Hundreds of people in southeastern Nigeria needs be relocated every year due to erosion, just like the case is in Nanka Valley, Anambra. The North is becoming a desert, not really alive to agricultural activities anymore. In fact, Nigeria loses about 351,000 hectares of its land to advancing desert every year. Even Lagos is going under water, and now, unpredictable rainfall makes farmers weep. “Climate change is about Nigeria,” I recently told an American colleague, and it really is. Yet, while Extinction Rebellion takes over the streets of London, with hundreds of protesters pressurizing the UK government on climate action; School Strike for climate in Brazil, Sweden, etc.; and a handful of other movements across the world; Nigerians are not crying.
This is a country that, other than being the unrivalled target of climate change, has all kinds of in-house environmental issues to deal with. United Nations assessment of Ogoni land reveals that it will require 25 years for the clean up to be done, but till now, almost nothing has been done. Mangroves which should be the natural barriers to the inward movement of the sea into the Niger Delta have been lost to oil spills and indiscriminate elimination by locals.The same Niger Delta is home to several flairing units from which noxious hydrocarbons are released into the surrounding air for dwellers to enjoy health issues like skin lessions, lungs challenge, eye problems, skin cancer, and many more. This is a country where the cutdown of trees go on unchecked, and so loses about 4% of its rainforest every single year. Forest reserves are regarded as wastes and a governor can easily order the felling of preserved trees, all in a month, to boost the IGR of his state. This is a country where open defecation trends and the only fashionable way of disposing wastes is dumping them into drainages, and waiting for them to be washed away when the next rain falls. A huge construction project can easily take off here with no one giving a damn about the environmental impacts.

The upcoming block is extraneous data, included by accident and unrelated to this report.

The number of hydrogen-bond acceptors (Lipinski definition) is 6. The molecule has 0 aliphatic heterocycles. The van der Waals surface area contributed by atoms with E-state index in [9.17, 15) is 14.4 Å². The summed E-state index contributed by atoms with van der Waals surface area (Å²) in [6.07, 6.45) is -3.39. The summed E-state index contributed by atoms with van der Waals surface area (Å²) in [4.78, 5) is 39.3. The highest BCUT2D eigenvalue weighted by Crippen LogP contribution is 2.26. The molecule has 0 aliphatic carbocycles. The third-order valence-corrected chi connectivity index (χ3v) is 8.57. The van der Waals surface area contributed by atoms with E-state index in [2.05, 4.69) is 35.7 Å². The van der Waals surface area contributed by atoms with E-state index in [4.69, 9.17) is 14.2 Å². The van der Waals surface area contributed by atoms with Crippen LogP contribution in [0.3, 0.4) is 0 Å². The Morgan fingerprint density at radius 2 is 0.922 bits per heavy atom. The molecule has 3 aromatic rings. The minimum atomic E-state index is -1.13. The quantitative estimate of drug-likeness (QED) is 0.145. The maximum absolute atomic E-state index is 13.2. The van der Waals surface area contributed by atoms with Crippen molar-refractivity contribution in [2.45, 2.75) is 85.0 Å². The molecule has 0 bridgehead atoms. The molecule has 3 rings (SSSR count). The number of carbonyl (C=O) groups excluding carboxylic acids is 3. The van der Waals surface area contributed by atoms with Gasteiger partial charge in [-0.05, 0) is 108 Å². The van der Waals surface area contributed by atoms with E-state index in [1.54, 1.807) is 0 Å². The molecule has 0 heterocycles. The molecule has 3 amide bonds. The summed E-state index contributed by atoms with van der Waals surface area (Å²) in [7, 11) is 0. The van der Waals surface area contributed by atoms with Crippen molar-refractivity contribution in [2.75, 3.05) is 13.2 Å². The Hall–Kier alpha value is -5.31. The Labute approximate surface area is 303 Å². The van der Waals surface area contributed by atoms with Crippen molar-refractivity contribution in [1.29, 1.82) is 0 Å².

We are so comfortable with a government that looks away from native environmental challenges; we are also not making China, America, the UK, and other countries that emit large quantities of carbons feel any guilty or sorry for the disasters their actions have brought upon us in this part of the world. Only Nigerians are not crying! It’s incredible. We are laughing. We are dancing. Nigerians are making merry, just a step away from a gaping abyss of death. Well, another world environment day is around the corner. The 5th day of June, every year, has been set aside by the United Nations for the environment. It is a day the informed across the world troop out en masse to engage their governments by way of protests and/or demonstrations. It is a day to put the leaders under pressure to act. Nigerians wouldn’t have cried still, but the Green Global Environmental Network has put plans in place for a non-violent mass protest.
“I [actually] don’t want you to hope. I want you to panic. I want you to feel the fear I feel everyday. Then, I want you to act.”_ Greta Thunberg.
Ayeni Faith Damilola, project manager at Green Global Environmental Network.